God is all-powerful but does not care about human suffering.
God cares about human suffering but he is not all-powerful.
This dichotomy is usually how the subject of human suffering and tragedy is approached, if not explicitly, it is the way many of us process the problem internally. And it is a problem, to be sure. It is a problem that has plagued the human conscious since the dawn of human consciousness. All the great theological minds for thousands of years have tackled this issue.
Has there been a successful resolution?
I don’t think so. At least not for everyone. It really depends on a person’s stage in life: is the person young or old, experienced with tragedy and suffering or inexperienced, religious or irreligious, etc? I’ve been dwelling on this for some time and I’ve come to realize there are two heads to this coin. On the one side is the problem of evil (i.e., moral evil and its existence in a world created good by a good God), and on the other side is the problem of pain or tragedy (i.e., natural occurrences that cause death and suffering in a world ruled by an all-powerful God who could theoretically stop tragedy if he wanted to). This article is focused on the latter, the problem of tragedy. What follows is my personal understanding of the problem through the lens of the Eastern Orthodox Christian perspective.*
Where to start?
It seems to me that to understand the Orthodox perspective (note: not to “accept” the Orthodox perspective, but to understand it) requires an understanding of its doctrine of human nature and how mankind was intended to relate to the natural world.
Alexander Schmemann gives one of the most succinct yet thorough treatments of the subject that I have heard. He explains that human beings were originally created with three fundamental dimensions: the royal, the priestly, and the prophetic, and when mankind fell he (the human race) lost these “vestments.” His relation to nature was originally one of “priest,” he was the mediator between God and nature; he is the only creature in God’s creation that exists as both a physical and a spiritual being. As Schmemann put it, mankind is “the sanctifier of life through its inclusion into the divine will and order” (Of Water and the Spirit, p. 95). Man’s natural ‘kingship’ over the natural order is fulfilled in his priesthood. “He has ‘power and dominion’ over the world, but he fulfills the power by sanctifying the world, by making it into communion with God” (p. 96).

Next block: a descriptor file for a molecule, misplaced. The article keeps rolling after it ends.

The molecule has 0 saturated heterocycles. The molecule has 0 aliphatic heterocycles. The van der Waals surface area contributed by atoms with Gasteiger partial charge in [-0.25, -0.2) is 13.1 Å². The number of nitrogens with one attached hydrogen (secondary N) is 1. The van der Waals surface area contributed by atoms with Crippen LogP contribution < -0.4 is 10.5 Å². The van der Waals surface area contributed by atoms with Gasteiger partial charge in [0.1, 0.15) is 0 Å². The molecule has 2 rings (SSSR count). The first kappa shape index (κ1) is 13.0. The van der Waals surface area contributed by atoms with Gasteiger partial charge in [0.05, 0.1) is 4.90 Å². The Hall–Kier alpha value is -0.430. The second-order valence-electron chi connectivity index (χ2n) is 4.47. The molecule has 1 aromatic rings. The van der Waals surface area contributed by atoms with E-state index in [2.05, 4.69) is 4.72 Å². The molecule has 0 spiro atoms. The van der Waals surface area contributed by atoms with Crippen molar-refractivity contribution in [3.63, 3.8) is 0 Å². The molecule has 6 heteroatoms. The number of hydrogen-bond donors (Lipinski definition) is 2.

The essential expression of the priestly “sacrifice” is the desire for communion with God. Man was placed within nature primarily for the reason of communion; nature was to be for man the very meeting place of communion with God, likewise mankind was to be the meeting place for God’s communion with nature. This is why man’s fall included the fall of creation. Without mankind as mediator between God and nature, nature lost its communion with God. Mankind turned, not only on God, but on nature itself. Instead of acting as nature’s priest, man became nature’s consumer.
Again, Schmemann brilliantly captures this concept, saying: “The first consumer was Adam himself. He chose not to be priest but to approach the world as consumer: to ‘eat’ of it, to use and to dominate it for himself, to benefit from it but not to offer, not to sacrifice, not to have it for God and in God. And the most tragical fruit of that original sin is that it made religion itself into a ‘consumer good’ meant to satisfy our ‘religious needs,’ to serve as a security blanket or therapy, to supply us with cheap self-righteousness and equally cheap self-centered and self-serving ‘spiritualities’…” (p. 96).